More than your resume or even work experience, it’s how you fare during a job interview that decides whether you get the position you applied for. During the interview, it is critical that you give your prospective employer every reason to hire you and not give him reasons not to.
You must have seen so many tips on how to ensure you get hired. Here is our take – cinch your interview! Here are ten interview tips that will help you get the job:
1. Do your research.
Don’t come to the interview with a blank gun. Load yourself up by doing research on your prospective employer – the company status, its growth and direction and its mission and vision – and read the specific roles of the job you applied to. You need to be able to understand the employer, the requirements of the job and the background of the person who will be interviewing you. This way, you will be able to answer questions better and ask insightful questions (that can prove to be an advantage too, see #7).
2. Prepare for the common and tough interview questions.
There are certain questions that are expected to get asked during interviews. You can prepare your responses to these types of questions but it’s best not to memorize anything. Focus on being concise and answering questions with specific situations you were able to apply your answer to. Rambling responses bore interviewers. Keep your answers short and to the point.
Develop specific plans on how you will answer the questions, especially the tough ones.
Here are three examples of tough interview questions:
What are your weaknesses?
- It is best to answer with rewording a negative word positively. Here’s an example: “I sometimes have challenges with managing my time” instead of “I usually am late meeting deadlines.”
- Focus on the lack of a particular skill, not on a character flaw. Here’s an example: “I’m known for not being completely organized, but I make up for it with a day-planner and strict attention to priorities.”
What did you dislike about your last job?
Don’t be tempted to badmouth your employer. Better to mention that the job didn’t offer as many challenges as you would like and emphasize you parted with your former employer amicably.
How do you handle conflict with your colleagues?
If you’ve rarely had conflicts, emphasize that. If you have encountered conflicts, stress that you would go with being the peacemaker.
3. Make a good first impression.
First impression weighs heavily during interviews. Make sure to dress for success – go for the most professional appearance you can come up with. Be conscious about your personal hygiene – brush your teeth or use mouthwash and try not to smoke or eat just before the interview.
When you meet your interviewer, make eye contact, smile and give a firm handshake. Greet him properly but warmly.
4. Be there early.
If you arrive on time for the interview, you are already late. There is no acceptable excuse for arriving late for a scheduled interview except for extreme conditions like natural disasters.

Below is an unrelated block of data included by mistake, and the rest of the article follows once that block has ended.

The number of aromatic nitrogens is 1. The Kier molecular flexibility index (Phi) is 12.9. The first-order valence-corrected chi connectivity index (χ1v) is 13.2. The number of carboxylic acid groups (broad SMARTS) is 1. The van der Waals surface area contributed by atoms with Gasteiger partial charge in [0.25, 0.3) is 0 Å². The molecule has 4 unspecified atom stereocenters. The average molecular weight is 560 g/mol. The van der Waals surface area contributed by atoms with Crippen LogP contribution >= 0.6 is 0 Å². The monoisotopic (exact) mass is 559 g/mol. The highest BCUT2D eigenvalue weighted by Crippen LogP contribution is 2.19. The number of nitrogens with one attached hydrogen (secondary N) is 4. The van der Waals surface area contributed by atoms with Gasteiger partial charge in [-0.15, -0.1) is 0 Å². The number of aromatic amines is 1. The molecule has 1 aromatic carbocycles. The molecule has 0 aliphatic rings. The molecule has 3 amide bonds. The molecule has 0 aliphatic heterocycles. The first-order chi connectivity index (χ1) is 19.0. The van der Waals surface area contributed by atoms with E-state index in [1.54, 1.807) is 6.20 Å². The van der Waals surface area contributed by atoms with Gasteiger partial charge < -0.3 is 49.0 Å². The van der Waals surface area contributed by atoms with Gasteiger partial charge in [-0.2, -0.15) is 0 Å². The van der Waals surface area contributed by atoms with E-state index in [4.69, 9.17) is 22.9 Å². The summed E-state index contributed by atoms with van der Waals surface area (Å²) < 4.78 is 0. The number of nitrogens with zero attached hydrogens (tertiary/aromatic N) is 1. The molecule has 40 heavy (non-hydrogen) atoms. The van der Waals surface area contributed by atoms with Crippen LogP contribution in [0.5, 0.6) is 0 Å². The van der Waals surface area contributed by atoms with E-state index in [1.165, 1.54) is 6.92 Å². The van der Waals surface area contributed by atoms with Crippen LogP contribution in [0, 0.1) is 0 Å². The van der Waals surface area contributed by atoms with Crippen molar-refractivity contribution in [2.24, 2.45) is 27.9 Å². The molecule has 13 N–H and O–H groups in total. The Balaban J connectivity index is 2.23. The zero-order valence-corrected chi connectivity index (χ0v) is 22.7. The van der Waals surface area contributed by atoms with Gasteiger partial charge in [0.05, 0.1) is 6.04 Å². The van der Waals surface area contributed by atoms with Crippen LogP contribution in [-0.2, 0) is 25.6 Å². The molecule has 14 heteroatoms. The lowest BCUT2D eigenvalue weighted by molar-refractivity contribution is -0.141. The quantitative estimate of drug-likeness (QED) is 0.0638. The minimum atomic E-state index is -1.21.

The acceptable time would be to arrive 15 minutes before your scheduled interview. This will also be an advantage for you. You can observe the work environment, calm your nerves, settle in the ‘zone’ and mentally prepare for the interview.
5. Don’t forget about body language.
What you answer is important, but remember that poor body language can be a deterrent to getting you hired. Slouching, looking at other places than the interviewer, mannerisms (playing with a pen, jiggling your knees, playing with your hair) and fidgeting in your chair are examples of bad body language.
Maintain eye contact. Smile. Maintain good body posture and actively listen by reacting to what your interviewer says by nodding, facial expressions, etc.
Eye contact gives off two key qualities employers look for in candidates: high self-esteem and confidence.
6. Display your skills with concrete examples.
Don’t just give your qualities or abilities. Show your interviewer proof of that quality. Storytelling is a great way to show off without coming off as boasting. Narrate specific situations or experiences that show your abilities or qualities. Don’t just say you are diligent and hardworking. Illustrate how diligent you are by providing examples of how you show off that trait.
7. Don’t forget to ask insightful questions.
Studies have shown that employers assess an applicant’s genuine interest in the job by whether or not the interviewee asks questions. Even if the employer was thorough in discussing about job responsibilities and expectations, prepare some questions to ask when you are prompted to.
8. Relax. Be yourself.
No matter how much you prepare, authenticity and candidness are values employers value. Your goal should always be authenticity. Respond truthfully to questions. If you don’t know a certain procedure or skill, you can say “I’ve heard about it but haven’t had the chance to try it out myself.” Display eagerness to learn something that is required for the position.
Maintain a conversational tone that is candid and confident but with concise and quality filled responses.
9. Don’t forget the interaction outside the interview proper.
An HR personnel has this tip: An interview is the formal ways of assessing a candidate’s suitability for a position but the assessment doesn’t stop there. Every interaction with any employee in the company you are applying for paints a bigger picture of their impression – so be polite and friendly with whomever you meet along the recruitment process.
10. Don’t forget to follow-up.
Even if you feel you failed the interview, don’t let it be the last time they hear from you. Follow-up with a call, a personal thank-you note or send an e-mail. It will help them remember you, in case you would want to reapply.
Ace your interview! Good luck!
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